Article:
Glint of the Irrawaddy Delta

Astronaut photograph ISS058-E-25364 was acquired on February 22, 2019, with a Nikon D5 digital camera using a 24 millimeter lens and is provided by the ISS Crew Earth Observations Facility and the Earth Science and Remote Sensing Unit, Johnson Space Center.

By M. Justin Wilkinson, NASA;

Using a short lens to give a wide view, an astronaut aboard the International Space Station (ISS) focused a camera on the 160 kilometer-wide (100 mile) Irrawaddy river delta. The Irrawaddy is the largest river in Burma (Myanmar) and the country’s most important transportation artery. The capital city and port of Yangon is situated near the sea in a protected location on a major distributary.

The very bright zone near the coast is the sunglint point, where sunlight is reflected directly back at the camera. Astronauts frequently use a technique of following the glint point because it strongly emphasizes the details of shorelines.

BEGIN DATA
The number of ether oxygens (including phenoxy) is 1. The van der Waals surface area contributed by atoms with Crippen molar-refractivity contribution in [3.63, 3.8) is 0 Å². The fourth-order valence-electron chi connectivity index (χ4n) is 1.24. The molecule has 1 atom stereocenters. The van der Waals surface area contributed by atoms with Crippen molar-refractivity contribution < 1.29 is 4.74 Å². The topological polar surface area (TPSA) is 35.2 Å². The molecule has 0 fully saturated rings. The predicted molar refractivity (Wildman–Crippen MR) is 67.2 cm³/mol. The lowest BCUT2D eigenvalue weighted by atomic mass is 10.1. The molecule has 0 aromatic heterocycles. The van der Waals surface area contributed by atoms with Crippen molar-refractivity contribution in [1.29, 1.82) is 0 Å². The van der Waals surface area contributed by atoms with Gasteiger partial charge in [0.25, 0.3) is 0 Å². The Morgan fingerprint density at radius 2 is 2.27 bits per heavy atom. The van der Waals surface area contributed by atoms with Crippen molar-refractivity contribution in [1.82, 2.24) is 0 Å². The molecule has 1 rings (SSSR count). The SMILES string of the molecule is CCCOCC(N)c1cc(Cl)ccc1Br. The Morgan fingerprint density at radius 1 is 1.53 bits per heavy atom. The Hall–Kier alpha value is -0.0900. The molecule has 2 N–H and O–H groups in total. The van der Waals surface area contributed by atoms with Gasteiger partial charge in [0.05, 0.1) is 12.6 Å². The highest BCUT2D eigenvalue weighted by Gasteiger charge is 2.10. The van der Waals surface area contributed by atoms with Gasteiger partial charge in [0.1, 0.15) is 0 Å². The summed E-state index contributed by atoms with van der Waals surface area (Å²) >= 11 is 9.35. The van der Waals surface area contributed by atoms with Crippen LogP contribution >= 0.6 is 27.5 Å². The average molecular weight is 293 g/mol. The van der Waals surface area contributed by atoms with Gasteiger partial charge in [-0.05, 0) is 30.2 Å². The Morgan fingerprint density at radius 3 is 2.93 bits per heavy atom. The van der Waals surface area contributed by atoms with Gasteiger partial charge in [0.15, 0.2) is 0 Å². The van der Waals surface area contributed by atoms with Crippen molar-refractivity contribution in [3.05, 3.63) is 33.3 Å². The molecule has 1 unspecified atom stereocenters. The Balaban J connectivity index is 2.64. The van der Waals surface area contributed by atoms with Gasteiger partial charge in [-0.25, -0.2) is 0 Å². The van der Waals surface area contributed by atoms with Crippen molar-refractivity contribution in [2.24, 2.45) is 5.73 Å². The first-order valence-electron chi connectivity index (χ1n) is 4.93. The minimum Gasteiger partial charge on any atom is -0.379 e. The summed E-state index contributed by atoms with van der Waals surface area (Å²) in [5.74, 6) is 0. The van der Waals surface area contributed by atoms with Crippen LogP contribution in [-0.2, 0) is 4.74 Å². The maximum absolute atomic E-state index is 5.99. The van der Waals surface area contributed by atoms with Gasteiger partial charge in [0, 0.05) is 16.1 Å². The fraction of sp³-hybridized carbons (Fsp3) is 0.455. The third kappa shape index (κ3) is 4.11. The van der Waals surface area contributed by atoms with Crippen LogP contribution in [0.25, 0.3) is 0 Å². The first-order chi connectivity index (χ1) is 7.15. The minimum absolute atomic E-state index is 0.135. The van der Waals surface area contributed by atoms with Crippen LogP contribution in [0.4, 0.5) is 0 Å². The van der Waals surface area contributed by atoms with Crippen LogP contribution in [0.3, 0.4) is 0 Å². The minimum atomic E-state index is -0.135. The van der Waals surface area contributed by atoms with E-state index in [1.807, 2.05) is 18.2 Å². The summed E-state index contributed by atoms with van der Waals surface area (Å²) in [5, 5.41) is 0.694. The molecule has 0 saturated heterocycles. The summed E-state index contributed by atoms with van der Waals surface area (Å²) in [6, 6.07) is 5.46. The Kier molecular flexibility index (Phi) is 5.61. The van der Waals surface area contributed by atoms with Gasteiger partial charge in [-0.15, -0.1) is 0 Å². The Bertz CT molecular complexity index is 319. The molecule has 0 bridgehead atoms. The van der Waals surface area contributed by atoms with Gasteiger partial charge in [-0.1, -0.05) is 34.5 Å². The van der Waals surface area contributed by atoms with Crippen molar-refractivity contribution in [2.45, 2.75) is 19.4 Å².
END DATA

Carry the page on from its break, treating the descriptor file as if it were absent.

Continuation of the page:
The Irrawaddy River empties into the Andaman Sea, bringing vast quantities of silt and mud that alter the color of the water near the delta. In this photo, the sediment color pattern is complicated by bright and dark sunglint streaks caused by wind. On this day, westerly winds swept around the southern tip of the Arakan Mountains. (Note that north is to the bottom right of this photo.)

The chain of the Andaman Islands forms a line with the Nicobar Islands (under clouds, top left) along the tectonic margin between the Indian Plate and the Burma Plate. The Andaman Islands experienced a major earthquake of magnitude 9.0 in December 2004.

Read Full Article; USA Today (05-19-2019)

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